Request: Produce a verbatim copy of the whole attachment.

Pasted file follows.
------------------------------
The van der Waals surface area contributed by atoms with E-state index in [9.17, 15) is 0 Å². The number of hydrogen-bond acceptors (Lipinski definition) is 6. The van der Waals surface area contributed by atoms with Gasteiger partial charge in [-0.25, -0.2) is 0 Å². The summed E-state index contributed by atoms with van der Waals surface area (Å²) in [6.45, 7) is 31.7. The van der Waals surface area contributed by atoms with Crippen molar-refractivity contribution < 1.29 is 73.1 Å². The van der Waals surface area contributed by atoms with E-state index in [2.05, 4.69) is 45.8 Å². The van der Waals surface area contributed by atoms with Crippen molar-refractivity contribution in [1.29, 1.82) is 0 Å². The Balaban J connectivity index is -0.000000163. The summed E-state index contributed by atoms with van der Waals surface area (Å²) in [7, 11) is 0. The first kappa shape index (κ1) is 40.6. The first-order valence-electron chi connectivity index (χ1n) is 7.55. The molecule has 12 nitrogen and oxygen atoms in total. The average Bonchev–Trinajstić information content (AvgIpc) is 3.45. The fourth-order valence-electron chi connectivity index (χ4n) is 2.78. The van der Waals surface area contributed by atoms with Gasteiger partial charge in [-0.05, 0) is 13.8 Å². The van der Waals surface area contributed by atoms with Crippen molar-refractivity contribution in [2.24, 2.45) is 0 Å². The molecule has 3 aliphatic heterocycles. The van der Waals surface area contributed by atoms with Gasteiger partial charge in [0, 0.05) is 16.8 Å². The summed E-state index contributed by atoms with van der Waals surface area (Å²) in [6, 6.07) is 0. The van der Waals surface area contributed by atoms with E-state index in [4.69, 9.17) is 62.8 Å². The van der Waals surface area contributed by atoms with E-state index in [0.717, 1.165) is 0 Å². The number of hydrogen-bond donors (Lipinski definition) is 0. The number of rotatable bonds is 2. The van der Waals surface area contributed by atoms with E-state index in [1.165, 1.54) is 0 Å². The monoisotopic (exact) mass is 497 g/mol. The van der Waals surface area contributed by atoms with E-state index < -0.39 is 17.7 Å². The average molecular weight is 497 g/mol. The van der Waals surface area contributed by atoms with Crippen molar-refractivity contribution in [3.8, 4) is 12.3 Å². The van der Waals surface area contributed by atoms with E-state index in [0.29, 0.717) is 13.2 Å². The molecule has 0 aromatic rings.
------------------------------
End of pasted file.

The van der Waals surface area contributed by atoms with E-state index in [9.17, 15) is 0 Å². The number of hydrogen-bond acceptors (Lipinski definition) is 6. The van der Waals surface area contributed by atoms with Gasteiger partial charge in [-0.25, -0.2) is 0 Å². The summed E-state index contributed by atoms with van der Waals surface area (Å²) in [6.45, 7) is 31.7. The van der Waals surface area contributed by atoms with Crippen molar-refractivity contribution < 1.29 is 73.1 Å². The van der Waals surface area contributed by atoms with E-state index in [2.05, 4.69) is 45.8 Å². The van der Waals surface area contributed by atoms with Crippen molar-refractivity contribution in [1.29, 1.82) is 0 Å². The Balaban J connectivity index is -0.000000163. The summed E-state index contributed by atoms with van der Waals surface area (Å²) in [7, 11) is 0. The first kappa shape index (κ1) is 40.6. The first-order valence-electron chi connectivity index (χ1n) is 7.55. The molecule has 12 nitrogen and oxygen atoms in total. The average Bonchev–Trinajstić information content (AvgIpc) is 3.45. The fourth-order valence-electron chi connectivity index (χ4n) is 2.78. The van der Waals surface area contributed by atoms with Gasteiger partial charge in [-0.05, 0) is 13.8 Å². The van der Waals surface area contributed by atoms with Crippen molar-refractivity contribution in [2.24, 2.45) is 0 Å². The molecule has 3 aliphatic heterocycles. The van der Waals surface area contributed by atoms with Gasteiger partial charge in [0, 0.05) is 16.8 Å². The summed E-state index contributed by atoms with van der Waals surface area (Å²) in [6, 6.07) is 0. The van der Waals surface area contributed by atoms with E-state index in [4.69, 9.17) is 62.8 Å². The van der Waals surface area contributed by atoms with E-state index in [0.717, 1.165) is 0 Å². The number of hydrogen-bond donors (Lipinski definition) is 0. The number of rotatable bonds is 2. The van der Waals surface area contributed by atoms with E-state index in [1.165, 1.54) is 0 Å². The monoisotopic (exact) mass is 497 g/mol. The van der Waals surface area contributed by atoms with E-state index < -0.39 is 17.7 Å². The average molecular weight is 497 g/mol. The van der Waals surface area contributed by atoms with Crippen molar-refractivity contribution in [3.8, 4) is 12.3 Å². The van der Waals surface area contributed by atoms with E-state index in [0.29, 0.717) is 13.2 Å². The molecule has 0 aromatic rings.